Jordi Mondria
Associate Professor
 

Working Papers

  • Imperfect Financial Integration and Asymmetric Information: Competing Explanations of the Home Bias Puzzle?, with Thomas Wu

ABSTRACT:

This paper shows that imperfect financial integration and informational asymmetries are not competing theories but rather complementing ideas to a single explanation of the home bias puzzle. We develop a rational expectations model of asset prices with investors that face informational constraints and find that informational advantages arise endogenously as a response to small financial frictions. We also present empirical evidence that (i) international financial frictions are correlated to observed patterns of US investors' attention and that (ii) the attention US investors allocate to foreign stocks helps explain home bias towards those countries, even after controlling for financial integration levels.
Keywords: Home bias, Rational inattention, Financial integration, Asymmetric information.
JEL Codes: F30, D82, G11.
Canadian Journal of Economics 46 (1), pp. 310–337, 2013
Paper: Link to journal and Local file

 

  • Asymmetric Information, Portfolio Managers, and Home Bias, with Wioletta Dziuda

ABSTRACT:

We propose a model of delegated asset management that can explain the following empirical regularities in international markets: the presence of home bias, the lower proportion of mutual funds investing domestically, and the higher market value of mutual funds investing domestically. In the model, fund managers choose whether to specialize in domestic or foreign assets. Individual investors are uncertain about managers' abilities, and they are more informed about domestic markets. This makes domestic investments less risky and generates home bias. Home bias is magnified because higher ability managers specialize in domestic assets, making them even more attractive to the investors.
Review of Financial Studies 25 (7), 2109-2154, 2012
Paper: Link to journal and Local file

 

ABSTRACT:

This paper explains financial contagion between two stock markets with uncorrelated fundamentals by fluctuations in international investors' attention allocation. We model the process of attention allocation that underlies portfolio investment in international markets using investors who face information processing constraints. Investors optimally allocate more attention to a region hit by a financial crisis, to the detriment of other markets. The resulting endogenous increase in uncertainty causes a reduction in the capacity to bear risks by international investors that induces them to liquidate their positions in all risky assets. Hence, there is a collapse in stock prices around the world. We show that the degree of (non)anticipation of a crisis is crucial for the existence of contagion. Using data from the East Asian crisis and the number of news stories about Thailand in the Financial Times relative to news stories about Argentina, Brazil and Chile as a proxy for the relative attention allocated to the Asian stock market, we find evidence consistent with two key predictions of our model: first, the higher the volatility of the originator market, the more relative attention allocated to this market; and second, the more relative attention allocated to the originator market, the higher the volatility of the other markets. Our findings support the attention reallocation channel as a transmission mechanism of financial crises between regions during the period from January 1997 to July 1998.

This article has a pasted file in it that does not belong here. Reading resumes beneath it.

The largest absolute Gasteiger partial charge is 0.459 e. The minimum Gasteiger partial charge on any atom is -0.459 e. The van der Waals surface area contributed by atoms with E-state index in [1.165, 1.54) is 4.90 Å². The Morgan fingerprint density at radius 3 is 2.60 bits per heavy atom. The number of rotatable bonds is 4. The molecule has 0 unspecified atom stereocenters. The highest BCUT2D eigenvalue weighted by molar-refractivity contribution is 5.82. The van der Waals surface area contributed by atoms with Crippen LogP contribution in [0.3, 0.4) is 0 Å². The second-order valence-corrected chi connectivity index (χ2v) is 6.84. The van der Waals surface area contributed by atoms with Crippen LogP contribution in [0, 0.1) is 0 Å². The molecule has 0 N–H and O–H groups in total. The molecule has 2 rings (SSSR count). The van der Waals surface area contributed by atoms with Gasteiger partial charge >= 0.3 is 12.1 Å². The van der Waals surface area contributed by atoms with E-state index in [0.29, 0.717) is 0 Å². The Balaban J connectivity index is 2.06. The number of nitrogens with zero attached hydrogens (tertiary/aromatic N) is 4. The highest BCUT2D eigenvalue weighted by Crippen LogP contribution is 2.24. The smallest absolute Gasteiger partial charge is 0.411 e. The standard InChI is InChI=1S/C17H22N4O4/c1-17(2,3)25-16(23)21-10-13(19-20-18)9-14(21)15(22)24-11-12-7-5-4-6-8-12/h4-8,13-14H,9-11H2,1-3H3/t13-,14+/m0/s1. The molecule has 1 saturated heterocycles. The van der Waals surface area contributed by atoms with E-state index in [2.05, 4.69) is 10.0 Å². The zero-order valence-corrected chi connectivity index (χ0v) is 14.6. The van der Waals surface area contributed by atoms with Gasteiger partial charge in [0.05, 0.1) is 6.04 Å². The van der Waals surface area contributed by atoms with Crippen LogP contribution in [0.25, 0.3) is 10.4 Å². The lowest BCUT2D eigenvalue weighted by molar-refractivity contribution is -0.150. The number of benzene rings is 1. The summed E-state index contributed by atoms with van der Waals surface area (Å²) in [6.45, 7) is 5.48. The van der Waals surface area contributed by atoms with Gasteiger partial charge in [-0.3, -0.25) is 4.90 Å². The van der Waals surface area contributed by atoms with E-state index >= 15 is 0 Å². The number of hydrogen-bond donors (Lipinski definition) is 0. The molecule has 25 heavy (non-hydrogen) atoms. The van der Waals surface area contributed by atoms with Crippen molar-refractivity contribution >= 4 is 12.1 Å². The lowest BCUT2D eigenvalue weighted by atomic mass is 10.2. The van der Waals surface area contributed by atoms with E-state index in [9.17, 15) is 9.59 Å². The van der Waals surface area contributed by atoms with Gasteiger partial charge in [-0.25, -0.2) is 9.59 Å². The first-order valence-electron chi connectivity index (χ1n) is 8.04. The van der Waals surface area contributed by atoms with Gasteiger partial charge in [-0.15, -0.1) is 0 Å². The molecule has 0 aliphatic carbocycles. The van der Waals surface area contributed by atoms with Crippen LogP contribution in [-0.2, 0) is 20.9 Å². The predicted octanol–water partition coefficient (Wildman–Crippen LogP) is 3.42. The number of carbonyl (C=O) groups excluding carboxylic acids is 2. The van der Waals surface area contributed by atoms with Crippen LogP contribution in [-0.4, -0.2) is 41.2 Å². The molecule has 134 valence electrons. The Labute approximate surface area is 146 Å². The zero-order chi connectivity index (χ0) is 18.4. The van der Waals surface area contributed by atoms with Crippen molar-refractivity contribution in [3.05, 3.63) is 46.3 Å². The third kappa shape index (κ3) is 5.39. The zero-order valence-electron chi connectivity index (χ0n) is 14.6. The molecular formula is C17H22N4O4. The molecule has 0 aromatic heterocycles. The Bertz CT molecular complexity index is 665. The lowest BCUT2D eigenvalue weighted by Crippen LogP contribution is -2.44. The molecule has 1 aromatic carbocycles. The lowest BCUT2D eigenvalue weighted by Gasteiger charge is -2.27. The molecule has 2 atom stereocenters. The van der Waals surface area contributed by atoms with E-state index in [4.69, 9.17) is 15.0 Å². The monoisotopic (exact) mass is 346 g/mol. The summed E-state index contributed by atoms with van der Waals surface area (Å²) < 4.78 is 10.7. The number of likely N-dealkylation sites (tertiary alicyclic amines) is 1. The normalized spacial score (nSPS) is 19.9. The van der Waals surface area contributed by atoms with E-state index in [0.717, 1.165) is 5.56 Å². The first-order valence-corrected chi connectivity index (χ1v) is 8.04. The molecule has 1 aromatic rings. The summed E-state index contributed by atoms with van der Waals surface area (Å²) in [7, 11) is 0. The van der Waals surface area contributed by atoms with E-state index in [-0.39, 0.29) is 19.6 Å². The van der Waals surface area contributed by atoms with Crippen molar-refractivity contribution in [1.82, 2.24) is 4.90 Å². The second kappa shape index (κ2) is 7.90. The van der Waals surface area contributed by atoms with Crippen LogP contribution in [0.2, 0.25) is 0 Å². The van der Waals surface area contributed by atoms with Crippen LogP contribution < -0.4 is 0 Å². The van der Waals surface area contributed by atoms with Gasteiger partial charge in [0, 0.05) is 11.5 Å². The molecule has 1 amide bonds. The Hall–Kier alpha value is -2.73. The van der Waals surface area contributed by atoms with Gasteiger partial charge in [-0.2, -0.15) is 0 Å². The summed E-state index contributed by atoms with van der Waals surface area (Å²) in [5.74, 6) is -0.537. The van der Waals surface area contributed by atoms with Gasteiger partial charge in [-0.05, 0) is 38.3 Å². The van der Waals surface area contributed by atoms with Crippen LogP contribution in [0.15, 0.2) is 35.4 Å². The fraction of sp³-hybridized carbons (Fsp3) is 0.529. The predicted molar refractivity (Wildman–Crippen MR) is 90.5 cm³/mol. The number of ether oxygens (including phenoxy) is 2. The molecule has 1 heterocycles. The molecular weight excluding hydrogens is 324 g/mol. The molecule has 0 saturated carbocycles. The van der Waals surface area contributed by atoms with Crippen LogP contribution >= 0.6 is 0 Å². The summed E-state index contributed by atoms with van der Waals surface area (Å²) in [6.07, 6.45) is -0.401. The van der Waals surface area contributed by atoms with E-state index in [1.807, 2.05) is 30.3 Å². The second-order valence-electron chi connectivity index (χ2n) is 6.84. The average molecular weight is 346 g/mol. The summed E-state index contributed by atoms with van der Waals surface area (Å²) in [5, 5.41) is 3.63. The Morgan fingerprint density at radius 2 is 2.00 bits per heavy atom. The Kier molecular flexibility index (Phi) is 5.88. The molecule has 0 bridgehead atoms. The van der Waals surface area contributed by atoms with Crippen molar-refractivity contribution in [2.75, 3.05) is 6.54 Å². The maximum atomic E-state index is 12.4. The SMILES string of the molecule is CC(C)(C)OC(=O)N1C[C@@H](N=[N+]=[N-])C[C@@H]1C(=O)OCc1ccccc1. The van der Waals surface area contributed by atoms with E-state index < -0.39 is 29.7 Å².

Keywords: Financial Crisis, Asset Pricing, Portfolio Choice, Information Choice, News.
JEL Codes: F30, D82, G12, G11.
Economic Journal 123 (568), pp. 429-454, 2012
Paper: Link to journal and Local file

 
 

  • Introducing Managerial Attention Allocation in Optimal Incentive Contracts, with Ricard Gil

ABSTRACT: